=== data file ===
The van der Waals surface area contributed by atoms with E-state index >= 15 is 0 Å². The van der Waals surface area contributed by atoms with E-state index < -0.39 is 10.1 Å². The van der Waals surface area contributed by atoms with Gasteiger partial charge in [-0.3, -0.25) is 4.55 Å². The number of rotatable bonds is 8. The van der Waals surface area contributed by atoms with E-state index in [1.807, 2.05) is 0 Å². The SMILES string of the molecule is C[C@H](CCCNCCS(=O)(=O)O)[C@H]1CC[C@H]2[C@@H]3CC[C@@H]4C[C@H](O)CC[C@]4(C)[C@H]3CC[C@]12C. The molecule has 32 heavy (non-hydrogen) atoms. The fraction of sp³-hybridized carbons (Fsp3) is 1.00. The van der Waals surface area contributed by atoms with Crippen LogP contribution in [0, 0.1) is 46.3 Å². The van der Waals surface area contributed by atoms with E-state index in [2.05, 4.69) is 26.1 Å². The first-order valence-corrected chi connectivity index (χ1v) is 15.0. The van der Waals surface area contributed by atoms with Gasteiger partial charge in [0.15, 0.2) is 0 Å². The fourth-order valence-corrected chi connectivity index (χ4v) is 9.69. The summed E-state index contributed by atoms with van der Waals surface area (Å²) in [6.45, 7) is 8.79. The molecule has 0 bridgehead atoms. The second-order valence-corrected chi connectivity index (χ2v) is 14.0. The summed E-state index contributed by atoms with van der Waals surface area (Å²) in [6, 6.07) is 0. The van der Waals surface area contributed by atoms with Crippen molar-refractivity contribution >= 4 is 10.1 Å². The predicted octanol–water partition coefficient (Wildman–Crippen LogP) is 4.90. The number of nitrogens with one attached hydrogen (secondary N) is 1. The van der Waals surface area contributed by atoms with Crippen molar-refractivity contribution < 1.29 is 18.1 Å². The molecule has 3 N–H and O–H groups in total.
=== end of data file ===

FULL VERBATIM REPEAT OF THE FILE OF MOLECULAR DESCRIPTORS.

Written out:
The van der Waals surface area contributed by atoms with E-state index >= 15 is 0 Å². The van der Waals surface area contributed by atoms with E-state index < -0.39 is 10.1 Å². The van der Waals surface area contributed by atoms with Gasteiger partial charge in [-0.3, -0.25) is 4.55 Å². The number of rotatable bonds is 8. The van der Waals surface area contributed by atoms with E-state index in [1.807, 2.05) is 0 Å². The SMILES string of the molecule is C[C@H](CCCNCCS(=O)(=O)O)[C@H]1CC[C@H]2[C@@H]3CC[C@@H]4C[C@H](O)CC[C@]4(C)[C@H]3CC[C@]12C. The molecule has 32 heavy (non-hydrogen) atoms. The fraction of sp³-hybridized carbons (Fsp3) is 1.00. The van der Waals surface area contributed by atoms with Crippen LogP contribution in [0, 0.1) is 46.3 Å². The van der Waals surface area contributed by atoms with E-state index in [2.05, 4.69) is 26.1 Å². The first-order valence-corrected chi connectivity index (χ1v) is 15.0. The van der Waals surface area contributed by atoms with Gasteiger partial charge in [0.15, 0.2) is 0 Å². The fourth-order valence-corrected chi connectivity index (χ4v) is 9.69. The summed E-state index contributed by atoms with van der Waals surface area (Å²) in [6.45, 7) is 8.79. The molecule has 0 bridgehead atoms. The second-order valence-corrected chi connectivity index (χ2v) is 14.0. The summed E-state index contributed by atoms with van der Waals surface area (Å²) in [6, 6.07) is 0. The van der Waals surface area contributed by atoms with Crippen molar-refractivity contribution >= 4 is 10.1 Å². The predicted octanol–water partition coefficient (Wildman–Crippen LogP) is 4.90. The number of nitrogens with one attached hydrogen (secondary N) is 1. The van der Waals surface area contributed by atoms with Crippen molar-refractivity contribution < 1.29 is 18.1 Å². The molecule has 3 N–H and O–H groups in total.